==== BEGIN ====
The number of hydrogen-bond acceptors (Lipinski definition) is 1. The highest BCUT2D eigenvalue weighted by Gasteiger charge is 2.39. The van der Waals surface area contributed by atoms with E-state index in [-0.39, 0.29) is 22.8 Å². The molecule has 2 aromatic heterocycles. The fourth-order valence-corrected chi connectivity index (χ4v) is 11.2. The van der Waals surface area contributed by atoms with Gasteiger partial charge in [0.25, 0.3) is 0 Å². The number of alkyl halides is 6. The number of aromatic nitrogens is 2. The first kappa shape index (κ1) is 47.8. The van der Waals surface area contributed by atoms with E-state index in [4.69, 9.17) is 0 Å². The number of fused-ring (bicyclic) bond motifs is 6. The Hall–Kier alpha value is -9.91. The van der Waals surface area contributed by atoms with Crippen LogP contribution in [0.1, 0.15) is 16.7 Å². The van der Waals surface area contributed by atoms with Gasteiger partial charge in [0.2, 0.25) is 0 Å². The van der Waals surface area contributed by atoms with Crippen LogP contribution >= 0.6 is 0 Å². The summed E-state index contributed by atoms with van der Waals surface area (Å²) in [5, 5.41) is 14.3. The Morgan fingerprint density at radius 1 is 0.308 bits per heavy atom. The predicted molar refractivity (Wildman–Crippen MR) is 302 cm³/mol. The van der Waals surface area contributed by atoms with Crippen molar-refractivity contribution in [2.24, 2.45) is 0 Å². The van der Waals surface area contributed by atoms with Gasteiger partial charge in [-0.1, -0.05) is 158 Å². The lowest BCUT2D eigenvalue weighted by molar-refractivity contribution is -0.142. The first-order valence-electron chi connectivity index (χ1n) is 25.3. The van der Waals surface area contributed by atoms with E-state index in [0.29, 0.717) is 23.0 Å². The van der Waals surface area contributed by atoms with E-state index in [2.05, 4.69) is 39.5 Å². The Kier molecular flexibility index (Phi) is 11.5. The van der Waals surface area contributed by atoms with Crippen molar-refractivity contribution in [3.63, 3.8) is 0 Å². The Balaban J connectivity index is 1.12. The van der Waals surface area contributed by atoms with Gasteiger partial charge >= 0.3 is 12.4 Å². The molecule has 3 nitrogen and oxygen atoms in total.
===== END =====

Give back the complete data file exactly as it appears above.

The number of hydrogen-bond acceptors (Lipinski definition) is 1. The highest BCUT2D eigenvalue weighted by Gasteiger charge is 2.39. The van der Waals surface area contributed by atoms with E-state index in [-0.39, 0.29) is 22.8 Å². The molecule has 2 aromatic heterocycles. The fourth-order valence-corrected chi connectivity index (χ4v) is 11.2. The van der Waals surface area contributed by atoms with Gasteiger partial charge in [0.25, 0.3) is 0 Å². The number of alkyl halides is 6. The number of aromatic nitrogens is 2. The first kappa shape index (κ1) is 47.8. The van der Waals surface area contributed by atoms with E-state index in [4.69, 9.17) is 0 Å². The number of fused-ring (bicyclic) bond motifs is 6. The Hall–Kier alpha value is -9.91. The van der Waals surface area contributed by atoms with Crippen LogP contribution in [0.1, 0.15) is 16.7 Å². The van der Waals surface area contributed by atoms with Gasteiger partial charge in [0.2, 0.25) is 0 Å². The van der Waals surface area contributed by atoms with Crippen LogP contribution >= 0.6 is 0 Å². The summed E-state index contributed by atoms with van der Waals surface area (Å²) in [5, 5.41) is 14.3. The Morgan fingerprint density at radius 1 is 0.308 bits per heavy atom. The predicted molar refractivity (Wildman–Crippen MR) is 302 cm³/mol. The van der Waals surface area contributed by atoms with Crippen molar-refractivity contribution in [2.24, 2.45) is 0 Å². The van der Waals surface area contributed by atoms with Gasteiger partial charge in [-0.1, -0.05) is 158 Å². The lowest BCUT2D eigenvalue weighted by molar-refractivity contribution is -0.142. The first-order valence-electron chi connectivity index (χ1n) is 25.3. The van der Waals surface area contributed by atoms with E-state index in [0.29, 0.717) is 23.0 Å². The van der Waals surface area contributed by atoms with E-state index in [2.05, 4.69) is 39.5 Å². The Kier molecular flexibility index (Phi) is 11.5. The van der Waals surface area contributed by atoms with Crippen molar-refractivity contribution in [3.63, 3.8) is 0 Å². The Balaban J connectivity index is 1.12. The van der Waals surface area contributed by atoms with Gasteiger partial charge >= 0.3 is 12.4 Å². The molecule has 3 nitrogen and oxygen atoms in total.